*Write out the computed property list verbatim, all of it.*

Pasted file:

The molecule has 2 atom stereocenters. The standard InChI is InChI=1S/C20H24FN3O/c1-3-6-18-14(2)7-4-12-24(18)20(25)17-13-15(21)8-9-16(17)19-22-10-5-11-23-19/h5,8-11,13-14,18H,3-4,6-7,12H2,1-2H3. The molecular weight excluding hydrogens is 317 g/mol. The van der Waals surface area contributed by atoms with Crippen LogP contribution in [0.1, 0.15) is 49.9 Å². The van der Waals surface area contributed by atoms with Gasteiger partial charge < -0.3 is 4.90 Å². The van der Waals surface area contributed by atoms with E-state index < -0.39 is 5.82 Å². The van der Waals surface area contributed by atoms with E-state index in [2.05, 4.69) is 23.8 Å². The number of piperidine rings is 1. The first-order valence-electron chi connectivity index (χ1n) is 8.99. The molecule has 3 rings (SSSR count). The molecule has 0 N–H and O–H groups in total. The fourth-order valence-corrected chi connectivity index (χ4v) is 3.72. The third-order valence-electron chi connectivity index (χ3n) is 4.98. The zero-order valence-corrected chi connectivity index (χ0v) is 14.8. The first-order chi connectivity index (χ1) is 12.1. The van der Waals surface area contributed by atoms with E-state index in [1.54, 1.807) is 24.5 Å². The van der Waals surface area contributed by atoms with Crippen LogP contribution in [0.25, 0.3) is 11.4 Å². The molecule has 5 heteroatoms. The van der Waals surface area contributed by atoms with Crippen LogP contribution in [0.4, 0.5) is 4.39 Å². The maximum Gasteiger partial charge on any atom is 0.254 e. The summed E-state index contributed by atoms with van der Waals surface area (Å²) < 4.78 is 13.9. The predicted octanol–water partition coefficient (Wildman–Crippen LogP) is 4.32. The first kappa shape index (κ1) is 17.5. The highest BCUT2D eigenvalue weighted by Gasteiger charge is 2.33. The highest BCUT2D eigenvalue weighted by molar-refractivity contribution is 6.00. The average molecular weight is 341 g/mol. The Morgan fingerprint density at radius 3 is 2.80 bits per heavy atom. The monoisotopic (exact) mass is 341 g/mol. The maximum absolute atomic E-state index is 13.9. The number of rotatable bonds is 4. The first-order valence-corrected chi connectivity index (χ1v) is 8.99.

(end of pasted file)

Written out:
The molecule has 2 atom stereocenters. The standard InChI is InChI=1S/C20H24FN3O/c1-3-6-18-14(2)7-4-12-24(18)20(25)17-13-15(21)8-9-16(17)19-22-10-5-11-23-19/h5,8-11,13-14,18H,3-4,6-7,12H2,1-2H3. The molecular weight excluding hydrogens is 317 g/mol. The van der Waals surface area contributed by atoms with Crippen LogP contribution in [0.1, 0.15) is 49.9 Å². The van der Waals surface area contributed by atoms with Gasteiger partial charge < -0.3 is 4.90 Å². The van der Waals surface area contributed by atoms with E-state index < -0.39 is 5.82 Å². The van der Waals surface area contributed by atoms with E-state index in [2.05, 4.69) is 23.8 Å². The number of piperidine rings is 1. The first-order valence-electron chi connectivity index (χ1n) is 8.99. The molecule has 3 rings (SSSR count). The molecule has 0 N–H and O–H groups in total. The fourth-order valence-corrected chi connectivity index (χ4v) is 3.72. The third-order valence-electron chi connectivity index (χ3n) is 4.98. The zero-order valence-corrected chi connectivity index (χ0v) is 14.8. The first-order chi connectivity index (χ1) is 12.1. The van der Waals surface area contributed by atoms with E-state index in [1.54, 1.807) is 24.5 Å². The van der Waals surface area contributed by atoms with Crippen LogP contribution in [0.25, 0.3) is 11.4 Å². The molecule has 5 heteroatoms. The van der Waals surface area contributed by atoms with Crippen LogP contribution in [0.4, 0.5) is 4.39 Å². The maximum Gasteiger partial charge on any atom is 0.254 e. The summed E-state index contributed by atoms with van der Waals surface area (Å²) < 4.78 is 13.9. The predicted octanol–water partition coefficient (Wildman–Crippen LogP) is 4.32. The first kappa shape index (κ1) is 17.5. The highest BCUT2D eigenvalue weighted by Gasteiger charge is 2.33. The highest BCUT2D eigenvalue weighted by molar-refractivity contribution is 6.00. The average molecular weight is 341 g/mol. The Morgan fingerprint density at radius 3 is 2.80 bits per heavy atom. The monoisotopic (exact) mass is 341 g/mol. The maximum absolute atomic E-state index is 13.9. The number of rotatable bonds is 4. The first-order valence-corrected chi connectivity index (χ1v) is 8.99.